minimalist programming experiment with Commodore 64. It is funny to think that something so trivial and obvious as this program DOTS is actually difficult to emulate for the common consumer today.
Why is there no standard programming language? We have building codes, plumbing codes, communication protocol, Broadcast restrictions, driving laws, air safety requirements, dumping garbage regulations. WHY IS THERE NO STANDARD PROGRAMMING LANGUAGE CONVENTION?
In fact, there is no standard programming language at all. Why is this?
The Wayfarer by Stephen Crane
video copyright (c)2017
written in Commodore64 Basic
by William Schaeffer
copyright (c) 1988
The wayfarer, by Stephen Crane
Perceiving the pathway to truth,
Was struck with astonishment.
It was thickly grown with weeds.
"Ha," he said,
"I see that none has passed here
In a long time."
Later he saw that each weed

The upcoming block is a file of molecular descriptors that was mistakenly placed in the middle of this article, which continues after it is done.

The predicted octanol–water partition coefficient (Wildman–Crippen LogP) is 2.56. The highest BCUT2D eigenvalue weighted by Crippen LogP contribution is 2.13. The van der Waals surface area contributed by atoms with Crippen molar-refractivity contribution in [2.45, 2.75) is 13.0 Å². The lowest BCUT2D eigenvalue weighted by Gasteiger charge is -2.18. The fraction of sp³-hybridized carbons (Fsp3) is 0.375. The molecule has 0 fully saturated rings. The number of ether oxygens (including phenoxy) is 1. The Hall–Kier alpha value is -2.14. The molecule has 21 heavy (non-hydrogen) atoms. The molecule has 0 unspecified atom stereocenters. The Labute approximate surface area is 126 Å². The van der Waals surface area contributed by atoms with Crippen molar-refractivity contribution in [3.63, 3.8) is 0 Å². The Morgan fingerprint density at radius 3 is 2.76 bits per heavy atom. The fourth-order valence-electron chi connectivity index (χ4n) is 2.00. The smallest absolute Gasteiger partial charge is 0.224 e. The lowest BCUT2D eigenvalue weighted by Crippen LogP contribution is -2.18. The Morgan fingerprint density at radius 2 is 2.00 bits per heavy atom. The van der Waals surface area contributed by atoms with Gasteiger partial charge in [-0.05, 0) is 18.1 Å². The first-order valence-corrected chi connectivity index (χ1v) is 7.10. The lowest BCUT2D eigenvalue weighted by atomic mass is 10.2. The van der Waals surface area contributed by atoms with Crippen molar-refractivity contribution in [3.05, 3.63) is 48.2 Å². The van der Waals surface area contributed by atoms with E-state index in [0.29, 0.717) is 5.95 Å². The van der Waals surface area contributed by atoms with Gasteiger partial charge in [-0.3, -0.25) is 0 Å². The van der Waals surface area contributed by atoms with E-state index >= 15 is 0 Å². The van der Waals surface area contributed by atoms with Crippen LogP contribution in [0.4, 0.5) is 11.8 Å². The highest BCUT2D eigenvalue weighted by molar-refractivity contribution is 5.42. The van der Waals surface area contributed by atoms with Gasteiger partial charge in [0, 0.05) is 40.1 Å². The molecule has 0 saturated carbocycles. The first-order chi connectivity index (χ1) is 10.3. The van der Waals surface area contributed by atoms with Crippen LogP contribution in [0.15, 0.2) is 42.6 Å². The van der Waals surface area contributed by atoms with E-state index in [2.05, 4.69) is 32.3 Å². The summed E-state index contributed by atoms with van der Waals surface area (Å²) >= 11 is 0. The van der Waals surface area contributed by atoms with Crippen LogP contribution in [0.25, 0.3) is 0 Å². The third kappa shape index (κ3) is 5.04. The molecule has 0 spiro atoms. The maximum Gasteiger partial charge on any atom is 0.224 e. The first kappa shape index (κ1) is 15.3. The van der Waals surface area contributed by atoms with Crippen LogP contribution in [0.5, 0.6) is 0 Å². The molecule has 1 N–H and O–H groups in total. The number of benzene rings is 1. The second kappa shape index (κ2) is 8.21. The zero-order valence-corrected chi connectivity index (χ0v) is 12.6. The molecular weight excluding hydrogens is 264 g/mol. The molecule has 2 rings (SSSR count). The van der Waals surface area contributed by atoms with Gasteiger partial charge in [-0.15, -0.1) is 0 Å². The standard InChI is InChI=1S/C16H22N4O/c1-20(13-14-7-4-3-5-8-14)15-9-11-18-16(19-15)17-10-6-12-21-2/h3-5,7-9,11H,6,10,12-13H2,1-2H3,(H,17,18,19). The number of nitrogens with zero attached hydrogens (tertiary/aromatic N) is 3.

Was a singular knife.
"Well," he mumbled at last,
"Doubtless there are other roads."
Origin of Life - retimed
The Origin of Life
Commodore64 pattern generator.
Copyright (c) 1986 William A. Schaeffer
Special thanks to David New, Mark Stevens, Charles Darwin, COCO the Clown..
In 1986, David New loaned me the TR-707 Drum machine to play the soundtrack. I composed the music on the sequencer in the drum machine.
I wrote the graphics program on the Commodore 64 that drew boxes around randomly placed seed points. I spent a whole weekend recording various samples, and then spent a couple months editing the samples by hand on 3/4 inch U-Matic. There is a general theme of the evolution of multi celled organizms from the original spark of life, but mostly this video is just interesting, randomly generated, abstract geometries to look at.
Some fanciful descriptions:
"Commodore64 Pattern Generation Taxonomy of results presented for your analysis."
"Rectilinear impression of Mitochondriacal effects in the 2-D rainbow world of enharmonic illusion."
"Mitosis leads Meiosis and plant forms yield colonies in the continual dance of life."
"Look at the pretty colors." - Anon.
The audio and video were digitally restored from different original source tapes. When the video was re-edited, the timing of the two restored tracks was slightly off. At the time, I was reluctant to work on this piece any more and just left it "as is."
I have edited the video to synchronize with the audio and the timing is much better now.
Coming soon ...